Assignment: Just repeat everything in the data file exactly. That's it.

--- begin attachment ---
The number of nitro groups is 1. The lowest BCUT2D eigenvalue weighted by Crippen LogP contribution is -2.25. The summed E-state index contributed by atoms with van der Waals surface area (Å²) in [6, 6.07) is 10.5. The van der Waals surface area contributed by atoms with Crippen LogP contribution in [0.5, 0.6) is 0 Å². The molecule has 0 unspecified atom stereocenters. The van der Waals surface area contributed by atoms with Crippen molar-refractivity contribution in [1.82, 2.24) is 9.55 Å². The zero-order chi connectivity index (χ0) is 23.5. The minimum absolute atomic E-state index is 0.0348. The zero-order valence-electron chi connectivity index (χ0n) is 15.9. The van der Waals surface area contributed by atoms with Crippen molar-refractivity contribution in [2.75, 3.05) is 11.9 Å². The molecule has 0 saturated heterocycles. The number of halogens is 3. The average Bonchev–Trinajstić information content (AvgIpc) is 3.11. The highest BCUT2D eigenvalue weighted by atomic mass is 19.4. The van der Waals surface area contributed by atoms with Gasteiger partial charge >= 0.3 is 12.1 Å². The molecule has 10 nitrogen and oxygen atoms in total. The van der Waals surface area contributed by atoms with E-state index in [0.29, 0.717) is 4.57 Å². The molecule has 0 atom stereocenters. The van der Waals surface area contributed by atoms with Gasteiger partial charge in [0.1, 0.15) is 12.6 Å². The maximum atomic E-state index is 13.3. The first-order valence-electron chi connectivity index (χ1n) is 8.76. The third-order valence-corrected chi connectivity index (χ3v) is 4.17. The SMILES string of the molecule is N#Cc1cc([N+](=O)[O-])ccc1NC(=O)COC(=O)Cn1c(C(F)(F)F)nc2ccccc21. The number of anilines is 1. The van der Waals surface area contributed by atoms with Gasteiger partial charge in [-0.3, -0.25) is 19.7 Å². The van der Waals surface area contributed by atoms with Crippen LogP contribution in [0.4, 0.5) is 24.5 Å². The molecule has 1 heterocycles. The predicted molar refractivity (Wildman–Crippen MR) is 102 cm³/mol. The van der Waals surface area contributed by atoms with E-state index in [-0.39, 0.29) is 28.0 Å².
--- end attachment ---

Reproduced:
The number of nitro groups is 1. The lowest BCUT2D eigenvalue weighted by Crippen LogP contribution is -2.25. The summed E-state index contributed by atoms with van der Waals surface area (Å²) in [6, 6.07) is 10.5. The van der Waals surface area contributed by atoms with Crippen LogP contribution in [0.5, 0.6) is 0 Å². The molecule has 0 unspecified atom stereocenters. The van der Waals surface area contributed by atoms with Crippen molar-refractivity contribution in [1.82, 2.24) is 9.55 Å². The zero-order chi connectivity index (χ0) is 23.5. The minimum absolute atomic E-state index is 0.0348. The zero-order valence-electron chi connectivity index (χ0n) is 15.9. The van der Waals surface area contributed by atoms with Crippen molar-refractivity contribution in [2.75, 3.05) is 11.9 Å². The molecule has 0 saturated heterocycles. The number of halogens is 3. The average Bonchev–Trinajstić information content (AvgIpc) is 3.11. The highest BCUT2D eigenvalue weighted by atomic mass is 19.4. The van der Waals surface area contributed by atoms with Gasteiger partial charge >= 0.3 is 12.1 Å². The molecule has 10 nitrogen and oxygen atoms in total. The van der Waals surface area contributed by atoms with E-state index in [0.29, 0.717) is 4.57 Å². The molecule has 0 atom stereocenters. The van der Waals surface area contributed by atoms with Gasteiger partial charge in [0.1, 0.15) is 12.6 Å². The maximum atomic E-state index is 13.3. The first-order valence-electron chi connectivity index (χ1n) is 8.76. The third-order valence-corrected chi connectivity index (χ3v) is 4.17. The SMILES string of the molecule is N#Cc1cc([N+](=O)[O-])ccc1NC(=O)COC(=O)Cn1c(C(F)(F)F)nc2ccccc21. The number of anilines is 1. The van der Waals surface area contributed by atoms with Gasteiger partial charge in [-0.3, -0.25) is 19.7 Å². The van der Waals surface area contributed by atoms with Crippen LogP contribution in [0.4, 0.5) is 24.5 Å². The molecule has 1 heterocycles. The predicted molar refractivity (Wildman–Crippen MR) is 102 cm³/mol. The van der Waals surface area contributed by atoms with E-state index in [-0.39, 0.29) is 28.0 Å².